But regulations of political advertisements should extend much past more comprehensive disclaimers. The manner in which advertisements are presented is equally as important as its contents. In a study conducted by the Education Resource Information Center, researchers found that when information in political advertisements is presented in a news like manner, people recall but erroneously attribute the information as originating from legitimate news establishments about 70% a week after original exposure . This is considerably troubling as information from political advertisements is underscored by a strong partisan bias. When this information is mistaken as fact originating from news sources, it could potentially influence the opinions of voters, especially in close and contentious elections. While it is important for campaign advertisements to be able to disseminate their messages, it is crucial viewers are able to easily distinguish what are neutral and biased sources. In response, the manner of presentation of information should be regulated to reduce misattribution of information. While this includes restricting political advertisements from presenting information in a news like manner, with additional research it could expand to include other presentation styles that might otherwise misguide viewers. Such actions could aid in rebuilding confidence of the reliability of news sources. Public confidence in the media has been steadily declining; by clearly outlining biased information, perhaps we can increase trust of media outlets.
But what impacts could these reforms have in future elections? While political advertisements are central in informing voters on candidate’s stances and their political history, it would be an overstatement to regard advertisements as uniquely central in shaping election outcomes . Instead, the impacts of such reforms would be subtler, while still important. Being more transparent in our presentation of political information would help create a better informed electorate. With the ability to better discern biased information from legitimate information, voters could make improved decisions as they would be able to decide what information to weigh and what information to disregard. More importantly however, more comprehensive disclaimer notices and a shift away from potentially confusing modes of presentation could aid in rebuilding public trust of media sources. The issues Americans are asked to grapple with are beyond the scope of what anyone envisioned decades back and are marked by an elevated complexity. The media plays a crucial role in informing voters and aid them in their voting decisions. In order for this to occur however, the public must be receptive and feel as if the media is being honest and forward. The 2016 election has highlighted sentiments of deep resentment and distrust in a significant portion of our country to our government, media, and other institutions. These changes, however minimal, are part of a series of measures to bridge the gap in public confidence and work in rebuilding trust in a fractured nation.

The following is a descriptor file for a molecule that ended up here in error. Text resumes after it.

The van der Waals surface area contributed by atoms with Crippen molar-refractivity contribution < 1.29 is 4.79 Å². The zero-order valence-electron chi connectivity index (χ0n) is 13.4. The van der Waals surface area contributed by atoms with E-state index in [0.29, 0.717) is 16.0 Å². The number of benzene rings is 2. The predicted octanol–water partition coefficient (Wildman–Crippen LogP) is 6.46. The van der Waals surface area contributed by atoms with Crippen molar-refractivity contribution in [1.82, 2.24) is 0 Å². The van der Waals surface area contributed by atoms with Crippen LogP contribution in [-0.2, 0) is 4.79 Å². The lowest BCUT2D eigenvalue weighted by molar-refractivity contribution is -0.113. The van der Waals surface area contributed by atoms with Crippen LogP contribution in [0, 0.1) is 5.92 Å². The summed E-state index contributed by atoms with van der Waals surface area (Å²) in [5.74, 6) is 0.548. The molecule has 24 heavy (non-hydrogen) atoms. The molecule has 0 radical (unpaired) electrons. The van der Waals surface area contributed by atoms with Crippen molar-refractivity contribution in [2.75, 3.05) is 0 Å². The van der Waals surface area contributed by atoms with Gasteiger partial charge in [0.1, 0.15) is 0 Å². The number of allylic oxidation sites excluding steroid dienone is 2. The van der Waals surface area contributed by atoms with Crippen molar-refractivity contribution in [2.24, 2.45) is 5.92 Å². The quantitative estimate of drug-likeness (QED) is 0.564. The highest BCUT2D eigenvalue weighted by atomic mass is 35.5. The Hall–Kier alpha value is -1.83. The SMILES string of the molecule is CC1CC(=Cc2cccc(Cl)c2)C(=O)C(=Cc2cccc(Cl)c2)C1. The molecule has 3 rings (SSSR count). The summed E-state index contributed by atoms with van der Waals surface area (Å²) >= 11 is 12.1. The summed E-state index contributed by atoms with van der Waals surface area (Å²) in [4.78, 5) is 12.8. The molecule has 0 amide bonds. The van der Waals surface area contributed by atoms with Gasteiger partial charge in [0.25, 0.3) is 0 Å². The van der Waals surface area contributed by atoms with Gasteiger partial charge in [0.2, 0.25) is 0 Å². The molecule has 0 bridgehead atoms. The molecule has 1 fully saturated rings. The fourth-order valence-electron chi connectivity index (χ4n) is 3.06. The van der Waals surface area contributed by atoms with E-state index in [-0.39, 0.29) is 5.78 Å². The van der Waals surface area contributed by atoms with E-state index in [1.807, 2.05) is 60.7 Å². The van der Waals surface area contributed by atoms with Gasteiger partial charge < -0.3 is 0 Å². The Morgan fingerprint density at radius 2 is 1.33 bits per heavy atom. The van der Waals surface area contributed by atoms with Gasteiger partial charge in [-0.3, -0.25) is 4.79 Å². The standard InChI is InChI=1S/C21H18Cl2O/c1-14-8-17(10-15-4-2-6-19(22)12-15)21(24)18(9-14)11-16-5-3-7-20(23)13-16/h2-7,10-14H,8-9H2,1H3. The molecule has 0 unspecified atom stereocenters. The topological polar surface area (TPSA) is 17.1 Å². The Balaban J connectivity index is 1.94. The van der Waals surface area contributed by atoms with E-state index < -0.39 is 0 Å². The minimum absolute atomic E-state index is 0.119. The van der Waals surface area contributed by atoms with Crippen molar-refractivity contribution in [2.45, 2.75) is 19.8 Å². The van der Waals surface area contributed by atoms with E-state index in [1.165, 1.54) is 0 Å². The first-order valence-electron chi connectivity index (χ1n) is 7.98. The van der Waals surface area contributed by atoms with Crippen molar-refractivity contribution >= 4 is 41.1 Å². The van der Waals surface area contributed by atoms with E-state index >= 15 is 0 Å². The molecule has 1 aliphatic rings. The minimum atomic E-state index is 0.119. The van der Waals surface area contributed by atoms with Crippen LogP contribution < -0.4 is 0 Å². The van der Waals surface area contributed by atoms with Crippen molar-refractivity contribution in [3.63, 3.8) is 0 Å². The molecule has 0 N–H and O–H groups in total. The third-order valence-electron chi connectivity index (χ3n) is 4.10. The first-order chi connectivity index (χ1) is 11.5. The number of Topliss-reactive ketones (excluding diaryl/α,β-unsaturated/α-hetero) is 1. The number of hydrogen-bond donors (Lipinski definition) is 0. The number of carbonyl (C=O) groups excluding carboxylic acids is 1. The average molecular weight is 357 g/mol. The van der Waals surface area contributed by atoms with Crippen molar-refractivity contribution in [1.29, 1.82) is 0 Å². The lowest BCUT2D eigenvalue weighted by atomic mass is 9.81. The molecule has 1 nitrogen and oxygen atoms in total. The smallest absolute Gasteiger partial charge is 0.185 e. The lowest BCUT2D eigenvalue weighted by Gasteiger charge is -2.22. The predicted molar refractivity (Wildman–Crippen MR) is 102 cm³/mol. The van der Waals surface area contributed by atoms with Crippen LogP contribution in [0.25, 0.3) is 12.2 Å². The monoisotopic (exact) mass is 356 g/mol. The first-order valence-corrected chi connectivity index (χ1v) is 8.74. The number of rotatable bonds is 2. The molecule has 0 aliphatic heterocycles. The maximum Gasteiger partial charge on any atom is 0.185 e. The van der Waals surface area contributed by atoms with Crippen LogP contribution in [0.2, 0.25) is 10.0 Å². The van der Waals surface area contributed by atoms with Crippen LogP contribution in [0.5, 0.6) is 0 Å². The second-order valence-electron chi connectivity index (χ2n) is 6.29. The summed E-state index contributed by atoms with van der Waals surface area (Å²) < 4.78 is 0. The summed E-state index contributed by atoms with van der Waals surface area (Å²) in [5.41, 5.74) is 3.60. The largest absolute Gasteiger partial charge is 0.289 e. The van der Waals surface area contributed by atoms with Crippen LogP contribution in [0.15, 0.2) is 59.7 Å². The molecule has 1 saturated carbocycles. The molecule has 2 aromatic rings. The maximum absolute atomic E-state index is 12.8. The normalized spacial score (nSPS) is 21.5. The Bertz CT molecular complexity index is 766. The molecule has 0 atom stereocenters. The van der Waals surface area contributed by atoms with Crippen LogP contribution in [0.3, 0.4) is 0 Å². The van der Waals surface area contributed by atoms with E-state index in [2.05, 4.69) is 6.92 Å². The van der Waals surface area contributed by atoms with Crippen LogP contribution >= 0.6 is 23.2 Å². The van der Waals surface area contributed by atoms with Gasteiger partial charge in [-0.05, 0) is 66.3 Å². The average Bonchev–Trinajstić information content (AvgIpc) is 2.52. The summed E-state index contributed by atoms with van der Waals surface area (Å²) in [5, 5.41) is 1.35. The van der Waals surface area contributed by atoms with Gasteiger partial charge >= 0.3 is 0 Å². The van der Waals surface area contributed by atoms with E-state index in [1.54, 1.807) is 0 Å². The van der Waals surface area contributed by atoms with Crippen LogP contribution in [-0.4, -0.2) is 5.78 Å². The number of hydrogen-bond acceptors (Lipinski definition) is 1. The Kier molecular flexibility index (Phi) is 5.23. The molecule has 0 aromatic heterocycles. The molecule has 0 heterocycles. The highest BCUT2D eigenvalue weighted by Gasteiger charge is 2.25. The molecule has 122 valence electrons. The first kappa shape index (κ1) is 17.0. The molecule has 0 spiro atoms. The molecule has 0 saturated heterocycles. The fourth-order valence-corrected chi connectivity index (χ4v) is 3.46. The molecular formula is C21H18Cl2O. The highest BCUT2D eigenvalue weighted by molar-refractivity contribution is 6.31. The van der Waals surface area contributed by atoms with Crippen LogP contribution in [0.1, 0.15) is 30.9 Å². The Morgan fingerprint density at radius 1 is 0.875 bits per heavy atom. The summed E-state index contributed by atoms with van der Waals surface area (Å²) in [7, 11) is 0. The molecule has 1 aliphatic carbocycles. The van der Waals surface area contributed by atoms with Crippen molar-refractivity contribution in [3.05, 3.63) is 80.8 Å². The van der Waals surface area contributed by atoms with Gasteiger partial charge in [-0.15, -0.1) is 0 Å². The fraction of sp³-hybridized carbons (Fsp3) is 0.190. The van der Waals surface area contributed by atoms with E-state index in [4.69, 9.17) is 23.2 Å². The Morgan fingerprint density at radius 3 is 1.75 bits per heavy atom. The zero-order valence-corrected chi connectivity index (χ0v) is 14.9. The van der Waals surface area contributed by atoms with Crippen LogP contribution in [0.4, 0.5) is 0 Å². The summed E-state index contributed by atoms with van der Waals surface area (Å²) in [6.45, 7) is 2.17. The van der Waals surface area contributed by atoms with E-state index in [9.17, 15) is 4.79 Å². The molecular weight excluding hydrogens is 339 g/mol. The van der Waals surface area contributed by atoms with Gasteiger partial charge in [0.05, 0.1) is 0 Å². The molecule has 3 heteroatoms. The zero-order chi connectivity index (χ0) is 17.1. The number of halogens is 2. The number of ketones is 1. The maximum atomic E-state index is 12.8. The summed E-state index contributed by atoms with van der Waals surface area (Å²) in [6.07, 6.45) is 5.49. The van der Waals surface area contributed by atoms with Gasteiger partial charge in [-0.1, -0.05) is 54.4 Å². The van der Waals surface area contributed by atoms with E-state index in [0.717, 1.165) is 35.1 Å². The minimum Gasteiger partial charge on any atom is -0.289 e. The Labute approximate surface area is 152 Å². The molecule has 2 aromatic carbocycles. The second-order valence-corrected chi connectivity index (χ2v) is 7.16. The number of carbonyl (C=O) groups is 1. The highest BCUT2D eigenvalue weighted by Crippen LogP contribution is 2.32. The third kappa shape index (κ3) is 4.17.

Federal Election Commission, “Campaign Finance Law Quick Reference for Reporters.” http://www.fec.gov/press/bkgnd/bcra_overview.shtml#Electioneering%20Communications%20(Issue%20Ads)
 Federal Election Comission, “Special Notices on Political Ads and Solicitations.” http://www.fec.gov/pages/brochures/notices.shtml
 Cantor and Whitake, “Bipartisan Campaign Reform Act of 2002: Summary and Comparison with Previous Law.” http://fpc.state.gov/documents/organization/41338.pdf
 NW, Washington, and fax857-7809, “Summary Data for Hillary Clinton, 2016 Cycle.” https://www.opensecrets.org/pres16/candidate
 Yegiyan and Grabe, “An Experimental Investigation of Source Confusion in Televised Messages.” http://eric.ed.gov/?id=EJ799751
 Wilson, American Government.
The opinions and views expressed through this publication are the opinions of the designated authors and do not reflect the opinions or views of the Penn Undergraduate Law Journal, our staff, or our clients.